Ice man Turner turns up heat for Channel record

by James Hendicott

ICE swimmer Conor Turner took on a new challenge earlier this month, as part of the first team ever to swim from the Isle of the Man to Ireland, a step away from his usual challenges in terms of distance, environment and practical difficulties.
Turner came to the fore in the rarefied world of ice swimming this winter, when he came second in the world championship in Germany, and very much focuses his swimming career on the winter event these days.
Having been invited to participate in the international team crossing the distance of just under 70km in the Irish Sea, Turner arrived somewhat blind.
“Every other member of the team has been involved in an [English] channel crossing,” Turner told the Gazette. “I got the invite from Infinity Channel Swimming, whose baby it is, and pretty much just turned up and swam. They did the research, organisation, worked out the detail and all that.”
Turner’s team are the first ever to complete the distance, taking 18 hours, eight minutes and 32 seconds. the six members rotated on hour-long stints and Turner set off from the Isle of Man end. The finishing time enabled the Dubliner to personally complete the swim in Ardglass, County Down. His team consisted of Turner himself, Carole Laport (France), Anna Carin Nordin (Sweden), Rory Fitzgerald (GB/Ireland), and Elina Makïnen (Finland).
“We swam alongside a rig,” Turner explained. “People gave us instructions and direction, and we swam for an hour each time. It was daylight for all but three or four hours but the first parts were very rough.
“I tried to treat my section of the swim like a 5km, which takes about an hour, and is a distance I’d be quite used to. I swam at about 85% to account for it being an hour of effort. Then you change over which means one swimmer dropping back and the next getting in the water and swimming past them.”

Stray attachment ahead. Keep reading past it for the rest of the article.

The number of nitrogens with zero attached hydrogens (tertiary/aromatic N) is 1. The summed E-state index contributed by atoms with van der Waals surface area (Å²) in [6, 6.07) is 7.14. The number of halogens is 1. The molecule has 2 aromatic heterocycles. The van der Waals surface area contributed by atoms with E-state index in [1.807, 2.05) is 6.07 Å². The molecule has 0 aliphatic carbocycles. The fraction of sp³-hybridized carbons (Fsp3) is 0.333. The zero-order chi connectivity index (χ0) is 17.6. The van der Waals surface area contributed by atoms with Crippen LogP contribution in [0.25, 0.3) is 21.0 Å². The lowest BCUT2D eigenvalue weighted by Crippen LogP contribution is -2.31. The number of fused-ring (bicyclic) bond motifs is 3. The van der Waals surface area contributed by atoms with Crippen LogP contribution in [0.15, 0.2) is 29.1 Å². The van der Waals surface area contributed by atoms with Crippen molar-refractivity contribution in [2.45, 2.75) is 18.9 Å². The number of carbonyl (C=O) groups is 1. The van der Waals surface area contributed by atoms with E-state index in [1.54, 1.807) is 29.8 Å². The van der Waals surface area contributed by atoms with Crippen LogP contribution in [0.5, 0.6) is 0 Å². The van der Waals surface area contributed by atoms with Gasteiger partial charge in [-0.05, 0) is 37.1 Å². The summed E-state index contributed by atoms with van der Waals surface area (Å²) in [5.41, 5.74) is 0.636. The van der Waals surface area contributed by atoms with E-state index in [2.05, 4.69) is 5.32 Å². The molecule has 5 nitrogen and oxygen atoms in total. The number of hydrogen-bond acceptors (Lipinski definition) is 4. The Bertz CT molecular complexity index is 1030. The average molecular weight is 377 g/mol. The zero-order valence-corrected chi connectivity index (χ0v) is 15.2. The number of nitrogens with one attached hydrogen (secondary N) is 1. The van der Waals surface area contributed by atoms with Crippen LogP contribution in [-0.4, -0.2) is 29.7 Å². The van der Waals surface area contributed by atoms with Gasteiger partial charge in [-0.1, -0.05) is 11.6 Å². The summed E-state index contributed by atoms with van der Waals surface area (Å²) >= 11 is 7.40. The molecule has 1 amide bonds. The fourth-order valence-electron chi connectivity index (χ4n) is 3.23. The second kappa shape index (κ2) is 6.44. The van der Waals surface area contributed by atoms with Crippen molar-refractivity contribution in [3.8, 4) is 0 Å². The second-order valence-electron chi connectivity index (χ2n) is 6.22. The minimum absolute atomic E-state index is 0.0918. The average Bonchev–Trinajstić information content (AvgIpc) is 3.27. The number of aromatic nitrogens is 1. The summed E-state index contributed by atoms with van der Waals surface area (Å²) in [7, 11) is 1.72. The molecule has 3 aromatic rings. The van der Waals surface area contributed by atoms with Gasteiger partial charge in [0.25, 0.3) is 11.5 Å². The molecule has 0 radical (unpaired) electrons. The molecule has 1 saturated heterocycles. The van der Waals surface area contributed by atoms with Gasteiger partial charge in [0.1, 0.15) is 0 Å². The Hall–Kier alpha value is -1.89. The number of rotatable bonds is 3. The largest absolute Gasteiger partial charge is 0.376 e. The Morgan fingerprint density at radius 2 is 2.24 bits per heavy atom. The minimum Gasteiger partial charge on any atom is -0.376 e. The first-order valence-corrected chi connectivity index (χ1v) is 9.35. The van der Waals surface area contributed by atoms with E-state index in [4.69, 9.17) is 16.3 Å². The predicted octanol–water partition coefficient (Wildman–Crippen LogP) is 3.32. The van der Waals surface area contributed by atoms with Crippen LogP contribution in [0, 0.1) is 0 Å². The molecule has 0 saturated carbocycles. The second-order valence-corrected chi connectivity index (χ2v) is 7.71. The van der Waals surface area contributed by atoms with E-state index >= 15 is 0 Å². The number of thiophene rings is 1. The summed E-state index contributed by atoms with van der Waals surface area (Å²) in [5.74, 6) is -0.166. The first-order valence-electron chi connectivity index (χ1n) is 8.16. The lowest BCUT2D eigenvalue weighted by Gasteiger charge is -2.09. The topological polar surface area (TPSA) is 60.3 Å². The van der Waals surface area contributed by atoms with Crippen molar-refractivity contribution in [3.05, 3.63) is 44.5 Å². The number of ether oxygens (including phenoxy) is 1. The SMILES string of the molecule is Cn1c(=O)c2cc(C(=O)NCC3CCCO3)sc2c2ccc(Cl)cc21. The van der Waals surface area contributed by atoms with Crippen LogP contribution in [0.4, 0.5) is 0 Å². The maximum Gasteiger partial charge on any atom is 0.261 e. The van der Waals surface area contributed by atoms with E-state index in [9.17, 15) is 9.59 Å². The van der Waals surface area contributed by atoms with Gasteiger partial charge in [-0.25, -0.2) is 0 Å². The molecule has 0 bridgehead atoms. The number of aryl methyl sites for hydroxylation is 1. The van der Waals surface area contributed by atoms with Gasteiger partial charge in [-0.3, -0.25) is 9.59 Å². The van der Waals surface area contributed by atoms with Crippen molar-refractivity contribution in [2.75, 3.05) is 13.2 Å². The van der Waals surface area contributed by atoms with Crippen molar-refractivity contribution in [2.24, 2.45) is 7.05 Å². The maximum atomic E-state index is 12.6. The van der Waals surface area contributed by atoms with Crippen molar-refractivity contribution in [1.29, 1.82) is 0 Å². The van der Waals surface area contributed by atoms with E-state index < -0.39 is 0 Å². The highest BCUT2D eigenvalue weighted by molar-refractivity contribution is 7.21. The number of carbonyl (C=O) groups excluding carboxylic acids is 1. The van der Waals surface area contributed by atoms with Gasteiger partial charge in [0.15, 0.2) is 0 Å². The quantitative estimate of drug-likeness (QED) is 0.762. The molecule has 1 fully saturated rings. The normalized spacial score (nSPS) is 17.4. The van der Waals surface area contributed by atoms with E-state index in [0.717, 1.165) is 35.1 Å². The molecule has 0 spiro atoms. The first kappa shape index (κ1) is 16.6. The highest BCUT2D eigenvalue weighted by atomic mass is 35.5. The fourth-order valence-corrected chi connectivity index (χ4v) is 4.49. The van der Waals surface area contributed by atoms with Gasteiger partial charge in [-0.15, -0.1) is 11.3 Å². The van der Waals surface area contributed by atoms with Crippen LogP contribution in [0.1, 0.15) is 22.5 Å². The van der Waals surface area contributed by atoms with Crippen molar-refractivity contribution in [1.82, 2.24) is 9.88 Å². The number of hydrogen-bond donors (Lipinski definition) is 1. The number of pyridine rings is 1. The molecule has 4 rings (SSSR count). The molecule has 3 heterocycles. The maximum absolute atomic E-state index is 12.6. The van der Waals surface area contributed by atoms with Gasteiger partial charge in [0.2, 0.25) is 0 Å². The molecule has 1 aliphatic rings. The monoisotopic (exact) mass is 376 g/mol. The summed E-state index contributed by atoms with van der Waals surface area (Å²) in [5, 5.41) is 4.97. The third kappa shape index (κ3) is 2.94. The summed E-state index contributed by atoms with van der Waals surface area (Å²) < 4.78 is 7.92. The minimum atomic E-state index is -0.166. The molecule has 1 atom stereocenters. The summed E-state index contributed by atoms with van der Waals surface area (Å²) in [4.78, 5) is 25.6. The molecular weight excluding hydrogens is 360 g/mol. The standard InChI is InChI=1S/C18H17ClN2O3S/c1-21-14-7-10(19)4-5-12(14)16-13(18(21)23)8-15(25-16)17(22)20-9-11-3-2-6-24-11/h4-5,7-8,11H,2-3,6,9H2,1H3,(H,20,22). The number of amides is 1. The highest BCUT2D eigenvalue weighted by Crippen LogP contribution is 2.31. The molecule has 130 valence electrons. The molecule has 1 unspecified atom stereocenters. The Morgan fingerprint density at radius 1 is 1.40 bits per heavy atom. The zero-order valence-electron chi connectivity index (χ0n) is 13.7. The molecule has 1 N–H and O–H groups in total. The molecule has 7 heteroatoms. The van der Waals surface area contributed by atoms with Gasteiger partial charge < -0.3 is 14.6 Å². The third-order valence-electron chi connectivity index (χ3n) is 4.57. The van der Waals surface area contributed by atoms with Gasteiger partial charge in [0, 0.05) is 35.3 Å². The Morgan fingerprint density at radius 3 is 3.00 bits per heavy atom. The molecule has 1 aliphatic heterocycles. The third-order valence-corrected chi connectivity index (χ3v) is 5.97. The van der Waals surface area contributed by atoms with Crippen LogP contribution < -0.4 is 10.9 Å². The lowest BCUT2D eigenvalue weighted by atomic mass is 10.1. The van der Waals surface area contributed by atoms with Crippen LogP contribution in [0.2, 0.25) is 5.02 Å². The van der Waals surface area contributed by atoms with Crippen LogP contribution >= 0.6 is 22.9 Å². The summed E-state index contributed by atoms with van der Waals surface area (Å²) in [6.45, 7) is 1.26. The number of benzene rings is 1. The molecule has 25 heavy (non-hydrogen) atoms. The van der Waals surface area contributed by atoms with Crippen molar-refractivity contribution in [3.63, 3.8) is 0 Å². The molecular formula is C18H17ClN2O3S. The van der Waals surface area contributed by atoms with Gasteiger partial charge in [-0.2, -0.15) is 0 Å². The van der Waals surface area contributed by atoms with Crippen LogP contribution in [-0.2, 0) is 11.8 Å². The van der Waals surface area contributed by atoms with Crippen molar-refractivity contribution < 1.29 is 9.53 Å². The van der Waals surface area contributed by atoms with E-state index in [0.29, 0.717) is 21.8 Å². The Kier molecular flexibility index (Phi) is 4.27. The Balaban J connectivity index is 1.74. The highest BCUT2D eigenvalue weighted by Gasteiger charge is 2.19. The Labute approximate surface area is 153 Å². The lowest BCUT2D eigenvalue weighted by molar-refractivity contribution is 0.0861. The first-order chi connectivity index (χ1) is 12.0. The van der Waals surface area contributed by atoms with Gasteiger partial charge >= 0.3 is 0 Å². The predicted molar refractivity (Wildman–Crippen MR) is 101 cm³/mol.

The toughest stages for Turner were actually in the boat, however, though he admitted the best bit of each hour was “getting back out”.
“I got quite seasick, which isn’t something I’ve had to worry about before,” he said. “The second shift, I was getting into the water between 1 and 2am, and because I’d been sick, I was running on fumes. That was pretty difficult.
“There was plenty of wildlife, lots of jellyfish stings. But I didn’t find the temperature particularly difficult, at 12-13 degrees. That’s tropical compared to the ice swimming.”
The swim ended with some modest drama, as fog descended and the team struggled with navigation into the planned finish in Ardglass harbour. “We ended up a kilometre or so off course,” Turner recalled.
“But we just went in to the shore, stood up on the rocks and marked the finish. Then got back in the boat to go to the harbour. You couldn’t see 20 metres in front of you face; the fog just came in from nowhere in the last hour and a half.
“I’m not sure I’d do something like this again, though I probably will. You learn from this, and I prefer to learn my own lessons, as something that works for someone else might not work for me, and vice versa.
“There’s definitely big adaptions necessary in the preparation: how to eat, how to rest, that kind of thing if I’m going to do something like this again. It’s a different kind of thing to the swimming I’ve done before and I’m not sure I understand the motivation behind it, if I’m honest.
“It’s very tough and not always that enjoyable.
“But it was some feeling standing at the end knowing that your team is the first to ever do that swim.”
Turner’s main goals this season remain with the ice swimming championship, with his training ramping up in Autumn for next year’s event in Estonia, though he is a little concerned by the reduced distance – 450 metres instead of 1,000.
In the meantime, he’ll be competing in a range of sea swims, ramping up to five and 10km towards the end of the summer. “For fun,” as you do.

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